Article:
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INTA’s Unreal campaign challenges teens

“Who has downloaded music?” asked Christopher Robertson of U.S. Customs and Border Protection. “I promise I’m not going to take any names.” At this, nearly everyone raised a hand. The better question, perhaps, was who hadn’t illegally downloaded music.

At a session yesterday on anticounterfeiting, Robertson was speaking to a group of students from D.C. area high schools about the risks associated with purchasing fake goods. Few people, he told them, think about the direct consequences of illegal downloading but it is not a victimless crime.

The talk was part of INTA’s Unreal campaign, an effort aimed at educating teens about trademarks and counterfeiting. Yesterday’s launch was the culmination of months of research with AMP Agency, a marketing firm that specializes in targeting teens. Together, they held focus groups and invited teens from major U.S. cities to join a private social network to complete assignments and questionnaires.

“These are the folks that are obviously the next generation of purchasers,” said INTA President Gregg Marrazzo of Estee Lauder. “Even now they have significant purchasing power.” Recognizing that teens today rely heavily on social networks to communicate (“I’ve been told that email is so yesterday,” said Marrazzo), the Unreal campaign has a Facebook and Twitter account.

During the session, Ayala Deutsch, of NBA, flashed photos of two seemingly authentic LeBron James jerseys. “I’ve been with the NBA 15 years, and counterfeiters are getting better,” she told them.

Perhaps nothing elicited as much horror from the students as when Richard Halverson, of the U.S. Department of Homeland Security, spoke. He told them of cough syrup created with an ingredient used in antifreeze, and showed videos of a counterfeit computer battery bursting into flames. “They will counterfeit anything, and it can all be very dangerous,” Halverson said.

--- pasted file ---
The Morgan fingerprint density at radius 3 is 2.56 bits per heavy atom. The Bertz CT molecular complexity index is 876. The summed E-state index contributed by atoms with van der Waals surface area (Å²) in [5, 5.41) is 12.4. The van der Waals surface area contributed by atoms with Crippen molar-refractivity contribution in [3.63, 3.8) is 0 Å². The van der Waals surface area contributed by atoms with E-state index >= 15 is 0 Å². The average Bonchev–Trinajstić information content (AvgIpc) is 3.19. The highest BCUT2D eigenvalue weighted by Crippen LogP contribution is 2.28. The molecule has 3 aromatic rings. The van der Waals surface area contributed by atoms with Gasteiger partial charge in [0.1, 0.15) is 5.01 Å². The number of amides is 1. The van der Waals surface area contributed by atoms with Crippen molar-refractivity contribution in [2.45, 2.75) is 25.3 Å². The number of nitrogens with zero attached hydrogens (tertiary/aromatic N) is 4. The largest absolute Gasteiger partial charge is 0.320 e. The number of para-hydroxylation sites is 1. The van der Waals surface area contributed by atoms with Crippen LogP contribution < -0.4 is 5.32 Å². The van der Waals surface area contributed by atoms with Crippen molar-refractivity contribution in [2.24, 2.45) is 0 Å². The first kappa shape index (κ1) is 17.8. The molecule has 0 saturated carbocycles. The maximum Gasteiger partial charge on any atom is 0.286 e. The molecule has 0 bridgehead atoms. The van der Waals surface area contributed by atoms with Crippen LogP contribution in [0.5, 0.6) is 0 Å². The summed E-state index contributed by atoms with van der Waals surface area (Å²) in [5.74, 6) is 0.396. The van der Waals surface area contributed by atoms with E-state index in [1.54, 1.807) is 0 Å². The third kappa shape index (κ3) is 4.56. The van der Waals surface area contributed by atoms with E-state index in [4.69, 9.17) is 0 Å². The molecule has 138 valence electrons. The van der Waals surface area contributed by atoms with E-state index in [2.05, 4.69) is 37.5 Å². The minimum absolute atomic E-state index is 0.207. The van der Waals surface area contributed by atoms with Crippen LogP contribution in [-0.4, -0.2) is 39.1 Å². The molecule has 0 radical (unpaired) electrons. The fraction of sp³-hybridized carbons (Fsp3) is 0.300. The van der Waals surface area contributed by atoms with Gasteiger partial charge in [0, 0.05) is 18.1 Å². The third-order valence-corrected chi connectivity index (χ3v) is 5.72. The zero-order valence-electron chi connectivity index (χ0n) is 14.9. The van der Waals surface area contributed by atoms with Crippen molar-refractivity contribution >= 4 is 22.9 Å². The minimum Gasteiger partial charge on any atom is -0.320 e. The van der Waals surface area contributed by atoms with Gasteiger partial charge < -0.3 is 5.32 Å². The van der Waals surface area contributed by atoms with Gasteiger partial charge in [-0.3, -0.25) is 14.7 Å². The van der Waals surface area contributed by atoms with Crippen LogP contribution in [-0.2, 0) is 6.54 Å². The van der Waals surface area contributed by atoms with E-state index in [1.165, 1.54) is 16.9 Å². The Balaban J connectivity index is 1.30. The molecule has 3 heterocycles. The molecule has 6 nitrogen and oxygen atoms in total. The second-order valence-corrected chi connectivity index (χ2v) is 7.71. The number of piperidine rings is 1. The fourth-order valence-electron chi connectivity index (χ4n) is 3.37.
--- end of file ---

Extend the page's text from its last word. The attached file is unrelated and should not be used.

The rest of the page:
The program concluded with a tour of the INTA Anticounterfeiting booth at the Exhibition Hall. There, pairs of Ugg boots, basketball jerseys, perfume and jeans lay next to each other. The students were asked to detect the real from the fake, which at times required close inspection. They peered at two boxes of BOSE earphones, the fake only distinguishable by a stray capitalized letter or two. “I think most trademark owners are coming to realize the importance of awareness-raising as part of our counterfeiting strategy,” said BOSE trademark counsel Michelle Brownlee.

With much of the campaign focusing on the next generation, a potential future IP enforcement investigator was in attendance. Alliyah Berger, 17, of Archbishop Carroll High School, said she’s taking a class on law and social justice. A basketball player bound for Towson University in Baltimore, Maryland, Berger said she warns her friends against buying counterfeit sneakers. Ultimately, she’s thinking of a career in IP enforcement. “I like the subject—how our rights aren’t protected as much as you think they are,” she said.

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